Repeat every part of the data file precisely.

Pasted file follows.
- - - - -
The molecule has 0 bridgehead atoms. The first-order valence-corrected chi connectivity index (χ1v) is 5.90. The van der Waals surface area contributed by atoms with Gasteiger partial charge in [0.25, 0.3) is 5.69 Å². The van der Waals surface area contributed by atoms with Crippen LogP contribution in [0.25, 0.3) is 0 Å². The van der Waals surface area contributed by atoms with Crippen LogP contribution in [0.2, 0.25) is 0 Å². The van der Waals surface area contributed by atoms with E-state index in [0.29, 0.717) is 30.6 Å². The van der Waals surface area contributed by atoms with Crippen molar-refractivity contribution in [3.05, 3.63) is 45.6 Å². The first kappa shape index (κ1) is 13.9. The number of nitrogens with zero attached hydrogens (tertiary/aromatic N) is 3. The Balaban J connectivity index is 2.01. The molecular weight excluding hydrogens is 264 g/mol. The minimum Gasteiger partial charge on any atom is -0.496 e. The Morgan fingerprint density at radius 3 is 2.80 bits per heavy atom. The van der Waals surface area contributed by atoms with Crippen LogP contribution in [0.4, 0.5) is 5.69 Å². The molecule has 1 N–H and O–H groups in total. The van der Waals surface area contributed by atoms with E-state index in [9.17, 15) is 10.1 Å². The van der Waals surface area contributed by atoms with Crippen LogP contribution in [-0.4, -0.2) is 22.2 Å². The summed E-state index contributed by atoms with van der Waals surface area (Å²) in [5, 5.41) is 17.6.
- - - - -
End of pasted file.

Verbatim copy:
The molecule has 0 bridgehead atoms. The first-order valence-corrected chi connectivity index (χ1v) is 5.90. The van der Waals surface area contributed by atoms with Gasteiger partial charge in [0.25, 0.3) is 5.69 Å². The van der Waals surface area contributed by atoms with Crippen LogP contribution in [0.25, 0.3) is 0 Å². The van der Waals surface area contributed by atoms with Crippen LogP contribution in [0.2, 0.25) is 0 Å². The van der Waals surface area contributed by atoms with E-state index in [0.29, 0.717) is 30.6 Å². The van der Waals surface area contributed by atoms with Crippen molar-refractivity contribution in [3.05, 3.63) is 45.6 Å². The first kappa shape index (κ1) is 13.9. The number of nitrogens with zero attached hydrogens (tertiary/aromatic N) is 3. The Balaban J connectivity index is 2.01. The molecular weight excluding hydrogens is 264 g/mol. The minimum Gasteiger partial charge on any atom is -0.496 e. The Morgan fingerprint density at radius 3 is 2.80 bits per heavy atom. The van der Waals surface area contributed by atoms with Crippen LogP contribution in [0.4, 0.5) is 5.69 Å². The molecule has 1 N–H and O–H groups in total. The van der Waals surface area contributed by atoms with E-state index in [9.17, 15) is 10.1 Å². The van der Waals surface area contributed by atoms with Crippen LogP contribution in [-0.4, -0.2) is 22.2 Å². The summed E-state index contributed by atoms with van der Waals surface area (Å²) in [5, 5.41) is 17.6.